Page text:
Get the latest market trends in your inbox

Stay on top of the latest market trends and economic insights with the Axios Markets newsletter. Sign up for free.

Please enter a valid email.

Please enter a valid email.

Subscription failed
Thank you for subscribing!

Catch up on coronavirus stories and special reports, curated by Mike Allen everyday

Catch up on coronavirus stories and special reports, curated by Mike Allen everyday

Please enter a valid email.

Please enter a valid email.

Subscription failed
Thank you for subscribing!

Denver news in your inbox

Catch up on the most important stories affecting your hometown with Axios Denver

Please enter a valid email.

Please enter a valid email.

Subscription failed
Thank you for subscribing!

Des Moines news in your inbox

Catch up on the most important stories affecting your hometown with Axios Des Moines

Please enter a valid email.

Please enter a valid email.

Subscription failed
Thank you for subscribing!

Minneapolis-St. Paul news in your inbox

Catch up on the most important stories affecting your hometown with Axios Minneapolis-St. Paul

Please enter a valid email.

Please enter a valid email.

Subscription failed
Thank you for subscribing!

Tampa-St. Petersburg news in your inbox

Catch up on the most important stories affecting your hometown with Axios Tampa-St. Petersburg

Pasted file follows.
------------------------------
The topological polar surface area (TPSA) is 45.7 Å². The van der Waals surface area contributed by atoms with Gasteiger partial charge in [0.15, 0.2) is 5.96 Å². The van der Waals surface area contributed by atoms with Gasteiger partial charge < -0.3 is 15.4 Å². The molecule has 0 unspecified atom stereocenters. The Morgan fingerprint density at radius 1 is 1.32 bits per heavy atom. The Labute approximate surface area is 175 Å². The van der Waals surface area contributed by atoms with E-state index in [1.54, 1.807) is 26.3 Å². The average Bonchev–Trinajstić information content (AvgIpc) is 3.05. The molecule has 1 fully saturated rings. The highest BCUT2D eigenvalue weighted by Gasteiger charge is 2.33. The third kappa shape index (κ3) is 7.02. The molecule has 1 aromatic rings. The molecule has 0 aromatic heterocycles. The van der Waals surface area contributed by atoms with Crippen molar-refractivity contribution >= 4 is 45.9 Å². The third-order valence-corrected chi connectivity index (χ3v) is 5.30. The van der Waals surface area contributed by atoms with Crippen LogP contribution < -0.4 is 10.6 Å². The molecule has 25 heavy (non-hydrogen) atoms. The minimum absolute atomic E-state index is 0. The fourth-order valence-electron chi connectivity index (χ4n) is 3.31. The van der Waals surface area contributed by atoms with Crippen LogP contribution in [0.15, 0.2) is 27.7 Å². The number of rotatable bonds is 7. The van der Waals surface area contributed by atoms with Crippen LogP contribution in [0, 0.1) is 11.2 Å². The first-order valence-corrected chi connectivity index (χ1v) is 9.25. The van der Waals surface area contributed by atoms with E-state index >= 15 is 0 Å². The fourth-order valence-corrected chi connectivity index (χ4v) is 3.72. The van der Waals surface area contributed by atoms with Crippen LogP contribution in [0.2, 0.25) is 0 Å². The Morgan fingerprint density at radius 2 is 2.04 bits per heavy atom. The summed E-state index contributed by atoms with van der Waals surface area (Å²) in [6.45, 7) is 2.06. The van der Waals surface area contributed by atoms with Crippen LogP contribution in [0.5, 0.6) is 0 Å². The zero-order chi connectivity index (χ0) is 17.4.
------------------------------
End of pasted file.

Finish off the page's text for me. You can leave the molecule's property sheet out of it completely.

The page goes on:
Please enter a valid email.

Please enter a valid email.

Subscription failed
Thank you for subscribing!

Please enter a valid email.

Please enter a valid email.

Subscription failed
Thank you for subscribing!
Expand chart
Data: Information Technology Industry Council; Map: Andrew Witherspoon/Axios

The technology sector increasingly underpins the U.S. economy, with signs of its growth becoming more woven into local economies far outside iconic innovation hubs like Silicon Valley and New York.

Why it matters: A new district-by-district report out today from the Information Technology Industry Council makes the case that an economy infused with high-tech workers, startups and exports is a more resilient one, with higher wages and productivity.

What's new: Drilling into the data by congressional district yields some surprising findings:

  • The average congressional district now has about 400 high-tech startups employing around 3,400 workers.
  • Texas and Florida are home to four times the number of high-tech startups as the average U.S. state.
  • In Alabama, startups make up 16% of high-tech employment — the highest share in the country.
  • In Vermont, high-tech manufacturing exports make up 5.5% of the state economy — the largest share in the country.

"There is demand for skilled STEM workers, there is demand for public R&D funding, and even for high-tech startups in states across the country — not just in states we hear so much about," said ITI President and CEO Jason Oxman. "Companies are looking for opportunities to find good people in new geographies."

Yes, but: Despite shoots of green sprouting up across the country, many districts are still struggling to find a solid foothold. And there's concern that the COVID-19 pandemic will stunt some areas' tech-related growth even more.

  • For example, the Heartland region lags far behind coastal markets when it comes to attracting entrepreneurs and startups, according to a May report from Heartland Forward.
  • This is where skilled workers are key: "Knowledge-intensive young firms have a higher probability of achieving middle-market status where they can generate rapid job gains for their communities," per Heartland Forward.